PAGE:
This paper provides an overview of recent research on the interconnections between environmental and trade policies. It describes how the assumptions of these models can be important to the conclusions derived on the gains from coordination. The Harrison-Rutherford-Wooton CGE model of the European Union is used to illustrate the importance of these issues. This model was extended to include three air pollutants and their health effects as non-separable influences on household preferences in each region described by the model. The results suggest that the conventional assumption of separability in preferences between marketed and non-marketed goods is central to conclusions about the importance of coordination of these policies.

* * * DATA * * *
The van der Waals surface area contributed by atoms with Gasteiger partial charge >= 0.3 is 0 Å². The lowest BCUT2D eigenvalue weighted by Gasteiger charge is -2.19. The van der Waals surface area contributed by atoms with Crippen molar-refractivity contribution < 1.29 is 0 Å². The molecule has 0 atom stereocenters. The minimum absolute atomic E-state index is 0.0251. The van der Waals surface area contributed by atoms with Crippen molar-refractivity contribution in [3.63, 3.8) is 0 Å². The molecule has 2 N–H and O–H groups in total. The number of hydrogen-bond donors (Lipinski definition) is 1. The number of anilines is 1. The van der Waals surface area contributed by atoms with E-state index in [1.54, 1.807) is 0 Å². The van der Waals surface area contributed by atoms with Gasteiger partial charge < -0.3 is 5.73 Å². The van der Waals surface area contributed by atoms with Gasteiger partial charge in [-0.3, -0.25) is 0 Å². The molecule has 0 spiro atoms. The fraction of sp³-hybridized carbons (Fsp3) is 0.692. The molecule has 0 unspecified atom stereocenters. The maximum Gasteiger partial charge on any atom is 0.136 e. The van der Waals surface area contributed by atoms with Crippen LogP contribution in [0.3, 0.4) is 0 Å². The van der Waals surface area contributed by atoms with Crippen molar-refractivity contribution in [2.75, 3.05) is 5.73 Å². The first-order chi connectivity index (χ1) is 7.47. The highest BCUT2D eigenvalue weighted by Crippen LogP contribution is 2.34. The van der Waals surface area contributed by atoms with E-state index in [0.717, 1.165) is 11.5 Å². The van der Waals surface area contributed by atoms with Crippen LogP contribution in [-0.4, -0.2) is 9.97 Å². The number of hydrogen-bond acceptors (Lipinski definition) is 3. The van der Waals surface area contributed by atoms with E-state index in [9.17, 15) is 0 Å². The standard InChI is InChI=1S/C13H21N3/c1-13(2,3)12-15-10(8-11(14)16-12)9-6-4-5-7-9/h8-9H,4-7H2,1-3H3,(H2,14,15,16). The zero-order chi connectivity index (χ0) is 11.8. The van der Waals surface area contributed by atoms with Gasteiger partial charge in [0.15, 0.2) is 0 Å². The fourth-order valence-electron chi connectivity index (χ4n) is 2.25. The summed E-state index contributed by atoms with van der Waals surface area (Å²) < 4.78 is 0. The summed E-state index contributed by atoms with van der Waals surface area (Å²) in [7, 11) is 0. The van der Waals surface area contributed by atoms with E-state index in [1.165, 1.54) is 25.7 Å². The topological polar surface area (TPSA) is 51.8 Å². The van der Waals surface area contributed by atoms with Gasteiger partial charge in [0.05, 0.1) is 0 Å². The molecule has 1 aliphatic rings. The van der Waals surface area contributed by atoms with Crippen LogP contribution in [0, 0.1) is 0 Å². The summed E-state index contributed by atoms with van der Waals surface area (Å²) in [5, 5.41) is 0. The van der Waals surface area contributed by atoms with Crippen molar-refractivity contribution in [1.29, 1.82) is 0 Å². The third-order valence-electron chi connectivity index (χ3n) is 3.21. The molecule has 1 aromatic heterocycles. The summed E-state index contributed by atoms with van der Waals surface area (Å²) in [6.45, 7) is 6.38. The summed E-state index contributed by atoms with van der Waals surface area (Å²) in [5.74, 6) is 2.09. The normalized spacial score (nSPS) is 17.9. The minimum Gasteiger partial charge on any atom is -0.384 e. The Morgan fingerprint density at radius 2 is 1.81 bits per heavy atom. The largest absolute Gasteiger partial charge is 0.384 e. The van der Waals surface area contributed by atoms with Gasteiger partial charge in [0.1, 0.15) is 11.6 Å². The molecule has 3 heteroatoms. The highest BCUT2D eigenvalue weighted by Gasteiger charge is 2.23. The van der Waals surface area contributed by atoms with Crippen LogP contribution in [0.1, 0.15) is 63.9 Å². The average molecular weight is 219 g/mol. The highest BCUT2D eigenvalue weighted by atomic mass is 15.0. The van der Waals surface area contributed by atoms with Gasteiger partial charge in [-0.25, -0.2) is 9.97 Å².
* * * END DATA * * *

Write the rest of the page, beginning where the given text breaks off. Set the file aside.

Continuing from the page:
|Original language||English (US)|
|Number of pages||22|
|Journal||Environment and Development Economics|
|State||Published - Feb 1 1996|
ASJC Scopus subject areas
- Environmental Science(all)
- Economics and Econometrics